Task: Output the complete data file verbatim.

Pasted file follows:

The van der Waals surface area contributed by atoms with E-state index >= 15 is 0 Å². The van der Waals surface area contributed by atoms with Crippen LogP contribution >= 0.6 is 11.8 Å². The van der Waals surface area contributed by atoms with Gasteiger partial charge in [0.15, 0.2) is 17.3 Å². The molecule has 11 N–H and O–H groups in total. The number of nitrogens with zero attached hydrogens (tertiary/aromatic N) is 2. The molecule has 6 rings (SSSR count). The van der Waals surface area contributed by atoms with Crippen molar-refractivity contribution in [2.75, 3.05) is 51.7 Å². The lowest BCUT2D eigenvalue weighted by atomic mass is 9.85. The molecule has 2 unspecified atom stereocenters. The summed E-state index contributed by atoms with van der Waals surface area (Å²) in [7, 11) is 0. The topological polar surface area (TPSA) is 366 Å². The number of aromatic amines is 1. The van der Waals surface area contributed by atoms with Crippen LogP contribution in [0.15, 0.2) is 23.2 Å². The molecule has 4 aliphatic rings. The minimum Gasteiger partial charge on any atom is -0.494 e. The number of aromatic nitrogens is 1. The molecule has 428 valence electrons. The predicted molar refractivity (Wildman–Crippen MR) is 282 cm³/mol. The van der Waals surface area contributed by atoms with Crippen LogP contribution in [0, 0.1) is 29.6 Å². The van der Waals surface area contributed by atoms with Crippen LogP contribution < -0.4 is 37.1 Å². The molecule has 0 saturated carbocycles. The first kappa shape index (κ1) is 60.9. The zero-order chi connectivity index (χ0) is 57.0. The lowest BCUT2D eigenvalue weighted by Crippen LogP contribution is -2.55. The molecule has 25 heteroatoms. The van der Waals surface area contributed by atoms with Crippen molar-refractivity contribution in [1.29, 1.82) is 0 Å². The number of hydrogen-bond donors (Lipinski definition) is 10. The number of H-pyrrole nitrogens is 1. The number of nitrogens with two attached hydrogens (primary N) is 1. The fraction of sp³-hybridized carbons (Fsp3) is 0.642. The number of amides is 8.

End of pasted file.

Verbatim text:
The van der Waals surface area contributed by atoms with E-state index >= 15 is 0 Å². The van der Waals surface area contributed by atoms with Crippen LogP contribution >= 0.6 is 11.8 Å². The van der Waals surface area contributed by atoms with Gasteiger partial charge in [0.15, 0.2) is 17.3 Å². The molecule has 11 N–H and O–H groups in total. The number of nitrogens with zero attached hydrogens (tertiary/aromatic N) is 2. The molecule has 6 rings (SSSR count). The van der Waals surface area contributed by atoms with Crippen molar-refractivity contribution in [2.75, 3.05) is 51.7 Å². The lowest BCUT2D eigenvalue weighted by atomic mass is 9.85. The molecule has 2 unspecified atom stereocenters. The summed E-state index contributed by atoms with van der Waals surface area (Å²) in [7, 11) is 0. The topological polar surface area (TPSA) is 366 Å². The number of aromatic amines is 1. The van der Waals surface area contributed by atoms with Crippen LogP contribution in [0.15, 0.2) is 23.2 Å². The molecule has 4 aliphatic rings. The minimum Gasteiger partial charge on any atom is -0.494 e. The number of aromatic nitrogens is 1. The molecule has 428 valence electrons. The predicted molar refractivity (Wildman–Crippen MR) is 282 cm³/mol. The van der Waals surface area contributed by atoms with Crippen LogP contribution in [0, 0.1) is 29.6 Å². The van der Waals surface area contributed by atoms with Crippen LogP contribution < -0.4 is 37.1 Å². The molecule has 0 saturated carbocycles. The first kappa shape index (κ1) is 60.9. The zero-order chi connectivity index (χ0) is 57.0. The lowest BCUT2D eigenvalue weighted by Crippen LogP contribution is -2.55. The molecule has 25 heteroatoms. The van der Waals surface area contributed by atoms with Crippen molar-refractivity contribution in [1.29, 1.82) is 0 Å². The number of hydrogen-bond donors (Lipinski definition) is 10. The number of H-pyrrole nitrogens is 1. The number of nitrogens with two attached hydrogens (primary N) is 1. The fraction of sp³-hybridized carbons (Fsp3) is 0.642. The number of amides is 8.